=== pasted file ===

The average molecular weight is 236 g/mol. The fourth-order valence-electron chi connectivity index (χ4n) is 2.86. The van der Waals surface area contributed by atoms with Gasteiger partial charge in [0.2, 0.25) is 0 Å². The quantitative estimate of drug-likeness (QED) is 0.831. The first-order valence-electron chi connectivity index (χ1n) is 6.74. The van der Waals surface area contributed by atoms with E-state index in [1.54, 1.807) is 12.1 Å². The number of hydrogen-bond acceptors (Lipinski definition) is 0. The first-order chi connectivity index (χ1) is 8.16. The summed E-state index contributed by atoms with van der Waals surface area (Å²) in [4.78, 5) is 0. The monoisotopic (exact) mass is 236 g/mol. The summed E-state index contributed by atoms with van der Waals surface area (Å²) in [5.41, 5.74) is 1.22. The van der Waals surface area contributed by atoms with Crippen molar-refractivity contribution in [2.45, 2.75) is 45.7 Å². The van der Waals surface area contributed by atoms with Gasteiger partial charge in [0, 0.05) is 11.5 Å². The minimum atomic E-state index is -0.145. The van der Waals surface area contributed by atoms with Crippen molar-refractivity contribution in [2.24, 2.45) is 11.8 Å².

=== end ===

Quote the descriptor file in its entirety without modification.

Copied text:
The average molecular weight is 236 g/mol. The fourth-order valence-electron chi connectivity index (χ4n) is 2.86. The van der Waals surface area contributed by atoms with Gasteiger partial charge in [0.2, 0.25) is 0 Å². The quantitative estimate of drug-likeness (QED) is 0.831. The first-order valence-electron chi connectivity index (χ1n) is 6.74. The van der Waals surface area contributed by atoms with E-state index in [1.54, 1.807) is 12.1 Å². The number of hydrogen-bond acceptors (Lipinski definition) is 0. The first-order chi connectivity index (χ1) is 8.16. The summed E-state index contributed by atoms with van der Waals surface area (Å²) in [4.78, 5) is 0. The monoisotopic (exact) mass is 236 g/mol. The summed E-state index contributed by atoms with van der Waals surface area (Å²) in [5.41, 5.74) is 1.22. The van der Waals surface area contributed by atoms with Crippen molar-refractivity contribution in [2.45, 2.75) is 45.7 Å². The van der Waals surface area contributed by atoms with Gasteiger partial charge in [0, 0.05) is 11.5 Å². The minimum atomic E-state index is -0.145. The van der Waals surface area contributed by atoms with Crippen molar-refractivity contribution in [2.24, 2.45) is 11.8 Å².